But what's more, the law encourages her to feel shamed by awarding punishment to the offender for not just the physical violence, but her humiliation. No one awards punishment for humiliation caused to the victim in other offences, no. Because there is none! And even if someone does feel humiliated for say, being a victim of an abduction, he shouldn't. It is reasonably expected of him to feel so. Then why is it reasonably expected of a woman who has been "raped" to feel humiliated? And why does the law perpetuate such humiliation?

Btw, men are never humiliated...or so says the law
Oh and on a side note, law doesn't deem men would humiliated EVER if you play or even totally unhinge their playthings without their will or consent, if you know what I mean. :| Check out Section 320 of the Indian Penal Code which lays down "emasculation" to be an act under the offence of grievous hurt. It reminds me of a Supreme Court decision in a case called State of Karnataka v. Shivalingaiah AIR 1988 SC 115 where it was held that the act of squeezing the testicles of a person would constitute the offence of grievous hurt. Also, in Kalyani v. State of U.P., the accused, a woman was held guilty of the offence of grievous hurt among others by causing the death of her husband by squeezing his balls too hard.
All of them interesting cases no doubt, but the point being, all offences against the sexual organs of the human body. But they all fall under grievous hurt and not rape. The punishment is for unwarranted physical interference with the body. There is no humiliation. See what I mean?

No rape=social exclusion?

Now you may argue that dude, women do feel humiliated when they are raped because of all the social rigidities and stuff regarding the "right kind" of sexual behaviour. And law needs to address that. Law needs to punish for such humiliation, because hey if it doesn't, it would be excluding female sensitivities and be socially detached, which it cannot afford to be. To that I say, BARF!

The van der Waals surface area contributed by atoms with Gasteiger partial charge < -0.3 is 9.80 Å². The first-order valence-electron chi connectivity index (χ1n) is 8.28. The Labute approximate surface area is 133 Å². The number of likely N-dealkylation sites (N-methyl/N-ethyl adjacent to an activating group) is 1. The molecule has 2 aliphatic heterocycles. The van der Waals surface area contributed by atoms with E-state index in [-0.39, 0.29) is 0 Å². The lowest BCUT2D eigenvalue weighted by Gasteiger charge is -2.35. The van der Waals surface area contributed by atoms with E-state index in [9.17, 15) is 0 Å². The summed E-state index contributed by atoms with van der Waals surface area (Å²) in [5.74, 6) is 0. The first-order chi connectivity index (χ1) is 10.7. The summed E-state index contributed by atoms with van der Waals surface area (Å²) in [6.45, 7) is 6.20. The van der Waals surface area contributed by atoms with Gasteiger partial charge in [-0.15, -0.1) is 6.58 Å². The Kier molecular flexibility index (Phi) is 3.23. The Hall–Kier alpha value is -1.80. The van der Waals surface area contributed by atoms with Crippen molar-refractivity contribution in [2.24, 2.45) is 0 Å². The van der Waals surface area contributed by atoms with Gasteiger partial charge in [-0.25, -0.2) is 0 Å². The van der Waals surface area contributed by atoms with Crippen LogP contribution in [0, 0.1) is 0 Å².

Okay fine, I will consider this argument. It's has a point actually. So let us delve into a bit of jurisprudence and consider the nature of law after all. While the early utilitarians like Austin and Bentham deemed law as a pure science- to be set in ways so as to achieve the greatest happiness of the greatest number, Kelsen judged that law was a prescriptive science. The implications of these hi-fi sounding words are basically this. Austin and Bentham thought that law should be framed so that it reflects the sensibilities of the society- what the society deems to be good and evil. So if the law punishes for something which the majority in the society deem evil and rewards for something which they deem good, this was law acting in perfection. Kelsen however, came up and said oi, what shit is this! So you mean to say that if 20 people in a community of 25 deem it totally immoral of a girl to talk to a guy of a different gotra, and then consider it sound justice that both the guy and the girl should be killed, law should support them? Because it would result in the greatest happiness? Woah, not done dude! Law in fact, should prescribe what is good and what is bad. So law should prescribe that killing of this couple is not right, not just take the right and wrong according to what the majority of the people think! Had that been the way, we'd probably still be burning widows now.